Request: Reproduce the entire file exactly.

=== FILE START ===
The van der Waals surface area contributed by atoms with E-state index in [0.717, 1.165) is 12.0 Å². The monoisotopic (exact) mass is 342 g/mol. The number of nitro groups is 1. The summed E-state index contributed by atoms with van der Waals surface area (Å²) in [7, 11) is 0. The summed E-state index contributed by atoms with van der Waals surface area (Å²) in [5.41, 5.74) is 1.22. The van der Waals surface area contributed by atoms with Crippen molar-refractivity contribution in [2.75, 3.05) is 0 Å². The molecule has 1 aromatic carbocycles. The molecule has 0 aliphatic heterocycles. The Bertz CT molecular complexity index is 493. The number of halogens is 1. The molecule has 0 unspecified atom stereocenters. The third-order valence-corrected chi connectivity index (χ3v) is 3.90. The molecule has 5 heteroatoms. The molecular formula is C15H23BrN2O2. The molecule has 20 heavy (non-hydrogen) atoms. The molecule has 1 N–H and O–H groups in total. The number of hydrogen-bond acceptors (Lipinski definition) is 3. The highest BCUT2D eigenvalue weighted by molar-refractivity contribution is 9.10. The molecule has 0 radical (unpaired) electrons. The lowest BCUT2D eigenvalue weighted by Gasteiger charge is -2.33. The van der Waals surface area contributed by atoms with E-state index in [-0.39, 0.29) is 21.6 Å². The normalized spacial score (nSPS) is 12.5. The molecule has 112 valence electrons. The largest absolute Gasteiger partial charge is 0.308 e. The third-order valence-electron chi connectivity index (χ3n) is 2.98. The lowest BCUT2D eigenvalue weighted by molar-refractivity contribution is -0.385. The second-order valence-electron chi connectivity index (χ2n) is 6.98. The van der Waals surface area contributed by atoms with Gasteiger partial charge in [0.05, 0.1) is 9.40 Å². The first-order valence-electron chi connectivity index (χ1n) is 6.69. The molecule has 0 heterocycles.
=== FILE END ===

The van der Waals surface area contributed by atoms with E-state index in [0.717, 1.165) is 12.0 Å². The monoisotopic (exact) mass is 342 g/mol. The number of nitro groups is 1. The summed E-state index contributed by atoms with van der Waals surface area (Å²) in [7, 11) is 0. The summed E-state index contributed by atoms with van der Waals surface area (Å²) in [5.41, 5.74) is 1.22. The van der Waals surface area contributed by atoms with Crippen molar-refractivity contribution in [2.75, 3.05) is 0 Å². The molecule has 1 aromatic carbocycles. The molecule has 0 aliphatic heterocycles. The Bertz CT molecular complexity index is 493. The number of halogens is 1. The molecule has 0 unspecified atom stereocenters. The third-order valence-corrected chi connectivity index (χ3v) is 3.90. The molecule has 5 heteroatoms. The molecular formula is C15H23BrN2O2. The molecule has 20 heavy (non-hydrogen) atoms. The molecule has 1 N–H and O–H groups in total. The number of hydrogen-bond acceptors (Lipinski definition) is 3. The highest BCUT2D eigenvalue weighted by molar-refractivity contribution is 9.10. The molecule has 0 radical (unpaired) electrons. The lowest BCUT2D eigenvalue weighted by Gasteiger charge is -2.33. The van der Waals surface area contributed by atoms with E-state index in [-0.39, 0.29) is 21.6 Å². The normalized spacial score (nSPS) is 12.5. The molecule has 112 valence electrons. The largest absolute Gasteiger partial charge is 0.308 e. The third-order valence-electron chi connectivity index (χ3n) is 2.98. The lowest BCUT2D eigenvalue weighted by molar-refractivity contribution is -0.385. The second-order valence-electron chi connectivity index (χ2n) is 6.98. The van der Waals surface area contributed by atoms with Gasteiger partial charge in [0.05, 0.1) is 9.40 Å². The first-order valence-electron chi connectivity index (χ1n) is 6.69. The molecule has 0 heterocycles.